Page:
One of the most familiar verses in the Bible comes to us from 1 Corinthians 10:31-- “So, whether you eat or drink, or whatever you do, do it all to the glory of God.” While this verse may not immediately address the question of how we serve the Lord in our employment, it makes clear that such a thing is a possibility. In the immediate context, Paul is addressing the eating of meat sacrificed to idols, however he expands the concept to include literally “whatever we do.” Clearly we are supposed to work (2 Thessalonians 3:10) and are commanded to provide for our families (1 Timothy 5:8). So if we are commanded to work and commanded to do all to the glory of God, then it stands to reason that there must be a way in which we can glorify God in our employment. But how?
Ephesians 4:28 states, “Let the thief no longer steal, but rather let him labor, doing honest work with his own hands, so that he may have something to share with anyone in need.” While Paul is first addressing the practice of theft, there is a principle in his admonition that is valuable for everyone. His urging is that the believer would work so that he would have something to share. Thus we understand that our employment, allowing that it is honest (i.e. not thievery), is a means by which God allows us to bless others. In that way, it is a vehicle for the ministry of Jesus Christ. Martin Luther’s understanding of this concept extended beyond merely using one’s income to bless others. He argued that all honest work that benefits others is, in a sense, the Lord’s work. Passages such as Psalm 145 affirm that it is God who provides for the needs of all His creation, and yet we know that He does not cause food to appear instantaneously on our table. Someone grows it, someone harvests it, someone delivers it, etc. All of these means of employment, then, contribute to God’s work of providing for the needs to His creation and those that do them are in essence serving Him.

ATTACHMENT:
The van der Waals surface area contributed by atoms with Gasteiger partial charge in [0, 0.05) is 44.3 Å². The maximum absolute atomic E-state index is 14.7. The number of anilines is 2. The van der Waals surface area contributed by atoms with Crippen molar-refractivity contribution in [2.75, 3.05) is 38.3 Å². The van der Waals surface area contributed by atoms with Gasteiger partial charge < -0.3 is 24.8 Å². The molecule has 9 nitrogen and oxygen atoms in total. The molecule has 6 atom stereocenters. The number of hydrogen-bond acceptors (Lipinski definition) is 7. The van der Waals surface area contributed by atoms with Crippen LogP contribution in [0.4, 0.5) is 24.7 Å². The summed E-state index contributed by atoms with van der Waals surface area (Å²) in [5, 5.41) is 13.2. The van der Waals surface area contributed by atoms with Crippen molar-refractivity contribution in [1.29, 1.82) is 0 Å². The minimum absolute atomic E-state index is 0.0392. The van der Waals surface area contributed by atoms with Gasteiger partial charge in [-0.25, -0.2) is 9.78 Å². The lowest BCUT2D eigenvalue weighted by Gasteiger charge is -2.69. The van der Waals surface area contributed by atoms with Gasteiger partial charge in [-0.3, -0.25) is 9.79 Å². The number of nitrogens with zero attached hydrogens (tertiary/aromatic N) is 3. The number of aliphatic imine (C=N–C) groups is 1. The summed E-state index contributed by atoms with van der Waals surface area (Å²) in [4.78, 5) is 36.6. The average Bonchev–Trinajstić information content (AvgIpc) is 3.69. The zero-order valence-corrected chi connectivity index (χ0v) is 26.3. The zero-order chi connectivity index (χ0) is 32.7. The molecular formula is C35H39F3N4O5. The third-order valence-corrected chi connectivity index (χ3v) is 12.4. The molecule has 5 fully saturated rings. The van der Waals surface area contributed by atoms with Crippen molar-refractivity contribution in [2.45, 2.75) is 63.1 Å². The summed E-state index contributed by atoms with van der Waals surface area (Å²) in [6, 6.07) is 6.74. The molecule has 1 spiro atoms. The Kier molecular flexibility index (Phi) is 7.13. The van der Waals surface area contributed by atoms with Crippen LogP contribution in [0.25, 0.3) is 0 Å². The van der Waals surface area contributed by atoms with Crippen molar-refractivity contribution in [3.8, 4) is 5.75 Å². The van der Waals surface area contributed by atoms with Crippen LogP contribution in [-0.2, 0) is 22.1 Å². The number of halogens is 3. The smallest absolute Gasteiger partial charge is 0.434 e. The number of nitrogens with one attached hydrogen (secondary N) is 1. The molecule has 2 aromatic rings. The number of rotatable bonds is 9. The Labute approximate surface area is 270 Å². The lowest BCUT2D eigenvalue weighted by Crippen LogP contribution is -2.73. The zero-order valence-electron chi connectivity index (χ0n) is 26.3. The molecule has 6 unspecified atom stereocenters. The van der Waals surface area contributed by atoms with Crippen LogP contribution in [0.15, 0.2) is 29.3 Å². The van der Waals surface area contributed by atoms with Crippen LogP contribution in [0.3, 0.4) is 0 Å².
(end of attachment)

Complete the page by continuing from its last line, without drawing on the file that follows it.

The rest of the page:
The Bible’s insights do not stop there. It is not enough that the outward effects of our work contribute to God’s purposes. He is after our hearts and motivations. Paul provides another principle in Colossians 3. Verses 23-24 read, “Whatever you do, work heartily, as for the Lord and not for men, knowing that from the Lord you will receive the inheritance as your reward. You are serving the Lord Christ.” Again, the immediate context is addressing a specific situation (servants and masters), but the principles remains applicable and helpful. Our lives are to be characterized by worship-- in all arenas. Our work lives can and should be lived to God’s glory by seeking to do our best for His sake. He has endowed us with the abilities and talents that we apply in our jobs and careers. When we use them well out of a motivation that God would be delighted in the work of His creation, he is glorified.
Understanding these principles has been of great benefit to my Christian walk. I still have no idea where the Lord will bring me long term, but the anxiety over the two directions has dissipated. The Lord has given me confidence through His word that regardless of the form of employment, I will be able to serve Him and minister to others. When the Christian strives to work to the best of his ability for the sake of God’s glory and pleasure, and for the purpose of blessing others, he is serving the Lord. This is the call and privilege of every Christian and gives all of our work a dignity and eternal value.